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Supervising volunteers
29 September 2005
by Mary V. Merrill

The relationship between the supervisor and the volunteer is critically important. In many programmes the manager of volunteers manages all volunteer staff. This is very time consuming. In some organizations, where volunteers are placed in various departments, units or locations throughout the organization, the manager of volunteers often delegates management functions to the supervisor responsible for the day-to-day oversight of the paid staff and the volunteers (Fisher and Cole, 1993).  For example, tutors may be interviewed, screen and placed by a volunteer manager, but the classroom teacher does the actual day-to-day supervision.

In some organizations volunteers supervise other volunteers. According to Ellis (1991) “Volunteers make excellent mid-level supervisors of other volunteers. Using them encourages a team approach. . .” Engaging volunteers in supervisory roles is a way to promote and recognize experienced volunteers. For example, tutors may be organized into teams based on the day of the week they are in the school. A volunteer may serve as the team leader, providing considerable on-site coordination and supervision.

“Wilson states that volunteer/paid staff relations are the foremost problem in volunteerism (1981) and that a major challenge in the voluntary sector is preparing paid staff to work effectively with volunteers (1984). As Wilson points out, volunteers are frequently supervised by persons who have had no training in how to work with volunteers.” (Fisher and Cole, 1993, p. 121-122)

The success of the volunteer programme relies on the ability of supervisory staff to understand and work effectively with volunteer staff.  It is helpful when managers of volunteers conduct extensive training with paid staff to help them appreciate and understand the unique characteristics of volunteer staff.  Unlike paid staff, volunteer are not dependent upon the organization for pay, and in fact are not motivated by pay. Their sources of motivation are often different from paid staff, they gain different benefits and most often volunteers work part time. All supervisors need to understand the dynamics of working with unpaid staff, and understand why volunteers donate their time and talents to the work of the organization. The Independent Sector (1997) lists eight primary reasons given by adults in the United States for their volunteer service:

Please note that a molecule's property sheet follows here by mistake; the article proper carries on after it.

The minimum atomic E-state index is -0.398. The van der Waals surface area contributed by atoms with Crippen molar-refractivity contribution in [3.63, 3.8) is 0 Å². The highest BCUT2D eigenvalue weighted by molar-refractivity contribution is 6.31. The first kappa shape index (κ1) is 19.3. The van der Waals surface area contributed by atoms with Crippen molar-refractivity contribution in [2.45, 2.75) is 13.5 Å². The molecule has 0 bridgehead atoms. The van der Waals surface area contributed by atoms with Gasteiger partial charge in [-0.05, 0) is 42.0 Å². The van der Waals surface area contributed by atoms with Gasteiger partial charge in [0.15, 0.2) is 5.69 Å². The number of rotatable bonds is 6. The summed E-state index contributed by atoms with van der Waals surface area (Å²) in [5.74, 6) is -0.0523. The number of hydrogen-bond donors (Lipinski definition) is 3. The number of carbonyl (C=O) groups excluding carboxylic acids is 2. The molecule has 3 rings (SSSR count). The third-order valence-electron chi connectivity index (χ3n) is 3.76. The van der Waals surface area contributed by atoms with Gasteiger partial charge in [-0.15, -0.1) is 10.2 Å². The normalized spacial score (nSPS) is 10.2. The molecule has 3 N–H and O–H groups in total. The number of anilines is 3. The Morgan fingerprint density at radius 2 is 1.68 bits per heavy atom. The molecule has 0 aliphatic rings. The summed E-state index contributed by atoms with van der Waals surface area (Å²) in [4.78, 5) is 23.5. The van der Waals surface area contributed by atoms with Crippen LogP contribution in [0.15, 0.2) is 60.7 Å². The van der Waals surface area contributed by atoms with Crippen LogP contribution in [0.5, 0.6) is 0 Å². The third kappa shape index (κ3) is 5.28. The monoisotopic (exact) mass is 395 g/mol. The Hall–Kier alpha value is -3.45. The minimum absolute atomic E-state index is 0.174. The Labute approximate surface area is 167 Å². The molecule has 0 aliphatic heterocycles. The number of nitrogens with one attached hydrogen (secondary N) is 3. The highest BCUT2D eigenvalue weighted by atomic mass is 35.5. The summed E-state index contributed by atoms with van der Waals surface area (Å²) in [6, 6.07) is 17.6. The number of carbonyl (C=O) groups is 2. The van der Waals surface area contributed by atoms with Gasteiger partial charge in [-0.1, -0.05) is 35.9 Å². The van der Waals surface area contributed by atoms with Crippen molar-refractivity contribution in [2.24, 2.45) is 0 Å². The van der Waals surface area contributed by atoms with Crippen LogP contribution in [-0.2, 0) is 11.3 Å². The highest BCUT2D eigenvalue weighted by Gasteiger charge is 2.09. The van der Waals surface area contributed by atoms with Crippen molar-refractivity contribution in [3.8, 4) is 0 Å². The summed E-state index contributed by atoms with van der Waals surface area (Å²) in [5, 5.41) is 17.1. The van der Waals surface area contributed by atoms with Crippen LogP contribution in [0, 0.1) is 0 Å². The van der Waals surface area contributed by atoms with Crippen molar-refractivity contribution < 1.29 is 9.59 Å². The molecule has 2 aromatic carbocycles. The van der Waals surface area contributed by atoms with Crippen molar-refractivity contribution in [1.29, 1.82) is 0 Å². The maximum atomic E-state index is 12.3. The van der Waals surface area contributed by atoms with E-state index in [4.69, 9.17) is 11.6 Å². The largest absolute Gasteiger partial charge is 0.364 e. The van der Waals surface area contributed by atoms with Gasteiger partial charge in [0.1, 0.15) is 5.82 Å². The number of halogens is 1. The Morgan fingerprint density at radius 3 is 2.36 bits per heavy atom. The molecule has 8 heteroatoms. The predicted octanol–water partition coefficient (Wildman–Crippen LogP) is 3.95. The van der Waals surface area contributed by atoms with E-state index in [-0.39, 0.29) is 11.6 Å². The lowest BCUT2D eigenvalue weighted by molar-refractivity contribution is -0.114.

• A chance to make a difference
  • A chance to use a skill or talent
  • To develop professional experience or contacts
  • A way to express a religious faith
  • An avenue to a more balanced life
  • An opportunity to give something back
  • An opportunity to meet new people
  • An opportunity for personal growth and self-esteem

Supervisory staff often find it helpful to have training for dealing effectively with problems involving volunteers. Policies of professional behavior should apply equally to paid and volunteer staff. Supervisors of volunteers may find themselves dealing with issues of absenteeism, tardiness, failure to perform, or other common problems. It is important that all staff understand the procedures and process for dealing with volunteer as well as paid staff problems. A good risk management procedure outlines the steps for dealing with problem behavior and usually includes one-to-one discussion between the volunteer and the supervisor, a documented plan of action, and an agreed upon review date. Occasionally performance does not improve, leading to disciplinary action or dismissal. Volunteers, like paid staff, must have information on the organizational policies regarding disciplinary offences, and the consequences.

“Eckles, Carmichael, and Sarchet (1983) recommend a first warning that clearly communicates the consequences of a second incident. If a second incident occurs, disciplinary action should be immediate, consistent, and impersonal… Releasing a volunteer from a position is one of the most difficult tasks in volunteer administration. To prevent negative and unfortunate situations from developing, it is necessary to have a sound system of recruitment, screening, selection, orientation, training, placement and supervision.”  (Fisher and Cole, 1993)

Poor performance by even one volunteer can reinforce negative attitudes about volunteers among paid staff who are negative or ambivalent about engaging volunteers. Paid staff may become hesitant to request volunteer or refuse to design opportunities for volunteers within the organization. Other volunteers may become discouraged and less committed if they judge that performance standards are inconsistent. Finally, the level of service to clients and consumers may be seriously affected by poor performance by a volunteer. Performance issues should be dealt with promptly, fairly and consistently.


This is the enabling stage for a volunteer management system. Volunteers are motivated when given encouragement from paid staff and delegated responsibility with authority.  Delegation is defined as empowering one person to act for another, which is how we enable volunteers to do their work. Delegation is one of the most critical elements in the management of nearly all organizations and programmes. When delegation is successful all members in the group are involved in activities. Each manager of volunteers must evaluate his/her own ability to delegate, and the ability of other paid staff to willingly and effectively delegate to volunteers.